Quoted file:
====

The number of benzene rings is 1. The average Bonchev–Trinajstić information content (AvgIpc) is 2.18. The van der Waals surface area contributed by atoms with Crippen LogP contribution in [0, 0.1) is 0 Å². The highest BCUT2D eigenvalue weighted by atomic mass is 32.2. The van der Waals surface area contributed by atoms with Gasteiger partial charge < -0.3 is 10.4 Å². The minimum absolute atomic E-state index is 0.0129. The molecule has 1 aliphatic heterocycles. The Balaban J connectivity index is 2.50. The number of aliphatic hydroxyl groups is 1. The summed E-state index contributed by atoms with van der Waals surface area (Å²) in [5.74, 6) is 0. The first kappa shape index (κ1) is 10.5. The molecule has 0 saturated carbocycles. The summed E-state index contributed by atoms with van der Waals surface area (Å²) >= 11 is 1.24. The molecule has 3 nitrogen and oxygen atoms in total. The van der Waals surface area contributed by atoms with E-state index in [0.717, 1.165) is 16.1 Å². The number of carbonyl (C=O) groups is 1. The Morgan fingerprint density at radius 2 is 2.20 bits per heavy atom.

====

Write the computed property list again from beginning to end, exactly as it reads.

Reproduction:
The number of benzene rings is 1. The average Bonchev–Trinajstić information content (AvgIpc) is 2.18. The van der Waals surface area contributed by atoms with Crippen LogP contribution in [0, 0.1) is 0 Å². The highest BCUT2D eigenvalue weighted by atomic mass is 32.2. The van der Waals surface area contributed by atoms with Gasteiger partial charge < -0.3 is 10.4 Å². The minimum absolute atomic E-state index is 0.0129. The molecule has 1 aliphatic heterocycles. The Balaban J connectivity index is 2.50. The number of aliphatic hydroxyl groups is 1. The summed E-state index contributed by atoms with van der Waals surface area (Å²) in [5.74, 6) is 0. The first kappa shape index (κ1) is 10.5. The molecule has 0 saturated carbocycles. The summed E-state index contributed by atoms with van der Waals surface area (Å²) >= 11 is 1.24. The molecule has 3 nitrogen and oxygen atoms in total. The van der Waals surface area contributed by atoms with E-state index in [0.717, 1.165) is 16.1 Å². The number of carbonyl (C=O) groups is 1. The Morgan fingerprint density at radius 2 is 2.20 bits per heavy atom.